In the past few months, the media has been filled with stories examining the camp experience. A variety of writers extol it, from several intriguing angles.
Reviewing Michael Thompson’s new book Homesick and Happy: How Time Away from Parents Can Help a Child Grow, Time Magazine’s Bonnie Rochman said the author focused on the magic of camp after realizing “it’s where most kids first battle homesickness only to emerge triumphantly independent.” But it’s not only children who benefit: the Time story is titled “Summer Camp: Great for Kids, Even Better for Parents.” Camp lets parents realize that their children are growing up; that they can be independent, and survive away from home. And, of course, time apart from their kids is important for parents’ own relationships and fulfillment.
Talya Minsberg picked up on that theme in her piece for the New York Times’ “Motherlode” parenting blog. Youngsters grow and explore at camp, she says, “despite their parents’ worry.”
She called camp “magical…a place removed from the stresses and distractions of the real world, where staff members and campers alike discover a new kind of independence and responsibility. Camp is a place of positive transformation – where you…clean up your dishes and make your bed with no complaints, and meet undoubtedly the coolest people in the world: your 19-year-old counselors.”
Writing lovingly for Slate, John Dickerson also nailed the camp experience — with a twist in his article, “My Daughter Went Away to Camp and Changed.” A former camper who returned to pick up his daughter 36 years later, he noted that camp hasn’t changed. However – happily – she had.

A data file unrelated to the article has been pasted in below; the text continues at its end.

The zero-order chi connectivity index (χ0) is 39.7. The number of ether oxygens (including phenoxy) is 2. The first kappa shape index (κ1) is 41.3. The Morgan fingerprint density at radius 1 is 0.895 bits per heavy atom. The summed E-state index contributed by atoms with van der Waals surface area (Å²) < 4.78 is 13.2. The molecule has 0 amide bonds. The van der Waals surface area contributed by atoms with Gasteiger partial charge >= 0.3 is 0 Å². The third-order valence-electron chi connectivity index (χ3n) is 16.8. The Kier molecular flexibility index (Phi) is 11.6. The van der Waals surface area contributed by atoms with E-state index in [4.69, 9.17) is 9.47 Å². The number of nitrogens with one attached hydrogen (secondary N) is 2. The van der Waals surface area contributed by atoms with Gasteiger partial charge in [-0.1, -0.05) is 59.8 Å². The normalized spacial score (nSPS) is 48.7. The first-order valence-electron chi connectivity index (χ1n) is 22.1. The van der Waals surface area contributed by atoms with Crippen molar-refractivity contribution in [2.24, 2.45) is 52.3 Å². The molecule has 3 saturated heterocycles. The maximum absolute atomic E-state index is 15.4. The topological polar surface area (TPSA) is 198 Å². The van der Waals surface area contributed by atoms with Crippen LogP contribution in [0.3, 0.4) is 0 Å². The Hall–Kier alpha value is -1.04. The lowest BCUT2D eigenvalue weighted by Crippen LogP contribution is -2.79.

In her father’s absence, she’d grown up. She’d explored, taken risks, tried new identities. “We are not invited” to camp, Dickerson said. That’s “a paper-cut echo of the truth at the heart of parenting: You’re doing it best when you’re teaching them to leave you.”
Camp is a perfect way for parents to teach children to leave them. It’s also a perfect way for parents to teach themselves how to let go, and take their own steps toward independence. Independence, that is, from their kids. That doesn’t mean they love their children any less. In fact, it means they love them more.
The young people these writers love are back at home now. They’re glad to be there. Their parents are happy to have them. But odds are good that they can’t wait for next summer to arrive.